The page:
One of the most important aspects of becoming a good investor is creating a model of the world around you. To do this, you must have good decision-making skills, and the ability to make sense of incomplete and sometimes contradictory information.
This is not easy.
Indeed, it is often counterintuitive. What seems like an obvious market-moving data point or piece of news is very often already in the price. It requires what Howard Marks calls second-level thinking. If I know this thing – because I found it through public sources – does everybody else know this thing? For how long? Is it already well known and well understood, and therefore priced in?
This is the key difference between investing and other pursuits, like politics, sports or religion: The feedback loop in markets is just so much faster than everything else. If your fundamental belief system is wrong, if you rely on “facts” that turn out to be false, you typically find out sooner rather than later.
For sure bull markets have a tendency to run longer and further than most people expect; it’s true for individual companies, sectors, and the entire market. But even those instances eventually mean revert, and if your fundamental beliefs are wrong it will show up in your Portfolio’s P&L.
I bring this up this morning because of two news stories that I happened across while preparing my daily reading list. One involves pizza, the other involves COVID, both are classic examples of how easily we can be misled if our thought process isn’t precise and our information sources are “unhygienic.”
Let’s start with this story in The Guardian about New York Za:
Rightwingers say ‘pink-haired liberals’ are killing New York pizza.
“Here’s what’s really happening: That’s the lie fueling the latest rightwing outrage cycle, in a distorted account of a commonsense air quality rule passed in New York City seven years ago. In reality, the rule, which soon takes effect, requires a handful of pizzerias to reduce the exhaust fumes that could harm neighbors, using a small air filter like those required at other New York City restaurants, which have been used by pizza shops in Italy for decades.”
I love this example: A run-of-the-mill restaurant regulation that is relatively modest in its reach gets blown up by the outrage manufacturing industry into something not remotely related to reality. The cost of believing this nonsense is simply an increased possibility of voting for somebody incompetent, as opposed to making a substantial financial mistake. Still, it’s emblematic of a poor decision-making process to believe this foolishness – and that could lead to expensive errors.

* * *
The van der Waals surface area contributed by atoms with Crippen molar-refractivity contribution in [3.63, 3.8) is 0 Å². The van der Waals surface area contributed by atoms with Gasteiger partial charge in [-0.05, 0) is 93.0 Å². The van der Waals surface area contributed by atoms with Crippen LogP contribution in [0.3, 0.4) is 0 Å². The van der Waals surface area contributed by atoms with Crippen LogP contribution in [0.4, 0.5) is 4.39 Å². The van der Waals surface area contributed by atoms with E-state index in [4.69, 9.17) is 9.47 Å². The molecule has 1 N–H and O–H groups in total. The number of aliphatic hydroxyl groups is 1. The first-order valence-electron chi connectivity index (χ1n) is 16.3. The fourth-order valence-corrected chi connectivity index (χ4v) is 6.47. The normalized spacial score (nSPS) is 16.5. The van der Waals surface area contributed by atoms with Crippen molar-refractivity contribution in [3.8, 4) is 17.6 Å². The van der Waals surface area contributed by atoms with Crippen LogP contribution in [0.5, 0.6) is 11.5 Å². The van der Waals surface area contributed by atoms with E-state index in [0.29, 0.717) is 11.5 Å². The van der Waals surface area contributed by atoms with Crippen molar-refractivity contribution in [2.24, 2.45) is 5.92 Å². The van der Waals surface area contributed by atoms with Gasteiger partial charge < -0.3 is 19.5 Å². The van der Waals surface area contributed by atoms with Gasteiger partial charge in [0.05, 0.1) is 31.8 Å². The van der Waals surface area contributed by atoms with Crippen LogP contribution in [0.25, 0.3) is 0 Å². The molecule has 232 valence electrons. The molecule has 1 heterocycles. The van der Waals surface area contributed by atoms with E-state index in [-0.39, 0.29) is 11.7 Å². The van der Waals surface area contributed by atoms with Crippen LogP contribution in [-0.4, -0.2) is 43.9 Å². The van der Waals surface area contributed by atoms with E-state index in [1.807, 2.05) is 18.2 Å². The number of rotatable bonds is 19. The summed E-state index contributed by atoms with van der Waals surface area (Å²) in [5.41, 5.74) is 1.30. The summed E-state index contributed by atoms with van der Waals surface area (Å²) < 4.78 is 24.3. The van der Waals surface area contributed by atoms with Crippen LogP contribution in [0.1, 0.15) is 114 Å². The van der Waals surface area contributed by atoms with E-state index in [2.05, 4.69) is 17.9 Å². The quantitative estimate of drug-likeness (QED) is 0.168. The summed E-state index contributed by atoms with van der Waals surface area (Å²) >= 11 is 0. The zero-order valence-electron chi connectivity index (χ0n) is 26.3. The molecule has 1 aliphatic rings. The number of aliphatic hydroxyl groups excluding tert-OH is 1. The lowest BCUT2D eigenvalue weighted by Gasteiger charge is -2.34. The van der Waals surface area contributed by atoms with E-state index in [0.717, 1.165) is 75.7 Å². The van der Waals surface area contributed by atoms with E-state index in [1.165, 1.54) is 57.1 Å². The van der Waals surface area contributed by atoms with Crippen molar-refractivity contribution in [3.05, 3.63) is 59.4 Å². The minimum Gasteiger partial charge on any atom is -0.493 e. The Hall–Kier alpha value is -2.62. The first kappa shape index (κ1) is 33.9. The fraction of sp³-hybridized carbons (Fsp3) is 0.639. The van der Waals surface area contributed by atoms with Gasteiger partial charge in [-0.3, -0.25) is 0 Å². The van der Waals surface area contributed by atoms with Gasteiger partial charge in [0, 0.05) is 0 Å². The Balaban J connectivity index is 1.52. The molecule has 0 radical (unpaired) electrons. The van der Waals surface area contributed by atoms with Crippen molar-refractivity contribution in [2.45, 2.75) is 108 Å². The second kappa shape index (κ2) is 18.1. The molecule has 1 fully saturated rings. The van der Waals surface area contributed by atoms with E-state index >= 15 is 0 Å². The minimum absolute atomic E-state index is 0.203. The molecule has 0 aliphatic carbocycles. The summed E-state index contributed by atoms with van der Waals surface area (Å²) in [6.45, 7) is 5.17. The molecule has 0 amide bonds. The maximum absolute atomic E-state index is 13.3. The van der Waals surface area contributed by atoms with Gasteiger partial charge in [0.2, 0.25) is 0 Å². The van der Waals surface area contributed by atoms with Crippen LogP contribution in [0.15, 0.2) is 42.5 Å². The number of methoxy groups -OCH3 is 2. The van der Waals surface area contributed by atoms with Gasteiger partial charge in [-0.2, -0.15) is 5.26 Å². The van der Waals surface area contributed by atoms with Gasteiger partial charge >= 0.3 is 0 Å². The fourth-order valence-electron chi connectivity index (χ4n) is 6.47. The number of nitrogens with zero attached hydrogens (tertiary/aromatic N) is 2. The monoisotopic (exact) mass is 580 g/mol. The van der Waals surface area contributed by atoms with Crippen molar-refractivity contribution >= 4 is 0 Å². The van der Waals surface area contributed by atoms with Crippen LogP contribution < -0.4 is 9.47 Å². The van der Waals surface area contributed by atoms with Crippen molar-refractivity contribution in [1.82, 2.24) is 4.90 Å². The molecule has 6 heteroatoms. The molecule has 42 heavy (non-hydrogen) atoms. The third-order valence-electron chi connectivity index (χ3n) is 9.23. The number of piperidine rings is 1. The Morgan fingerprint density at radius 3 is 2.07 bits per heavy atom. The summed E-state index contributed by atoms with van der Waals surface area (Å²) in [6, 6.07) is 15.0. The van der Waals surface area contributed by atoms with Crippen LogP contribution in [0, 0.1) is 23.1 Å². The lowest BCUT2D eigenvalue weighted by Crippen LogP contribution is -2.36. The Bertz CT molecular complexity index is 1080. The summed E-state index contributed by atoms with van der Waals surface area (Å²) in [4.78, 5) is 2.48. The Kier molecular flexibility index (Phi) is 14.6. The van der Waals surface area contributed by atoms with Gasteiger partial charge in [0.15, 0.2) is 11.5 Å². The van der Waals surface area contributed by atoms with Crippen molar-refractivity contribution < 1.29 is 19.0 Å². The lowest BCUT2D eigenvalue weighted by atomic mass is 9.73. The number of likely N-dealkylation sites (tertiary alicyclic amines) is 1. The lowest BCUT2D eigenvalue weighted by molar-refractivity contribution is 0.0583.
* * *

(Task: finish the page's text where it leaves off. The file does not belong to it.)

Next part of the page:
Next up, where Covid SARS-19 came from, via MSNBC:
Those insisting the pandemic was human-made are ignoring the known facts
“In May 2021, a group of more than a dozen scientists — including evolutionary biologist Michael Worobey — published a peer-reviewed letter in Science calling for more investigations into Covid-19’s origin, and maintaining that both a natural origin and an accidental lab leak remained viable theories. But here’s where it gets interesting. The same scientists who initially found a lab leak scenario plausible — Kristian Anderson and Michael Worobey — reached the opposite conclusion after they studied the virus.”
I Tweeted that news this morning, and while there were some rational replies, many (most?) raised serious questions about the thought process behind the responses.
My thoughts on that study (which I have not yet read) and the MSNBC piece (which I skimmed): “Hmmm, seems to make sense. The wet lab is more probable than a man-made weaponized virus escaping the lab. But what do I know?”
Here is the thing: I am agnostic on this, having no expertise in this space. As someone who is neither a virologist nor an intelligence operative, I do not have the tools needed to render an expert judgment about the origins of Covid. Also, I tend to disbelieve conspiracy theorists’ ability to keep most big secrets for all that long.
What I do care about is the human decision-making process that surrounds these issues. And that leads to some obvious questions about what is probable and/or likely.
But that’s just the base case. I find it fascinating to see where people’s decision-making process goes off the rails. Ask yourself these questions:
Who is SURE they know what happened?
What sources do these people rely on?
Do they use a specific process for making Macro decisions?
How much do they consider the possibility they might be wrong?
What is their degree of confidence in their own decisions?
Who influenced their conclusions?
What might convince them they are incorrect?
Are there other factors are driving this particular decision?
Those questions matter a lot, and not just to Covid skeptics. All of this is so obviously applicable to the thought process that goes into investing.
All good investors must regularly — even constantly! — ask themselves these questions: What do I believe in, and why? How can I tell when I am wrong? What will I do about it? I am constantly trying to refine how I think about investing, evolving slowly over the decades. One of my favorite aspects of hosting Masters in Business is that I get to ask some of the most successful investors in history about their thought processes. It s often deeply revealing and informative.
All of the great public debates over the past few years are instructive as to how to think about thinking: Vaccine skepticism, January 6th attacks, Inflation, the Debt Ceiling, etc. These all revealed many peoples’ thought processes. Too many of them failed to stand up to close scrutiny.
What if Dunning Kruger Explains Everything? (February 27, 2023)
Judgment Under Uncertainty (March 25, 2022)
Investing is a Problem-Solving Exercise (January 31, 2022)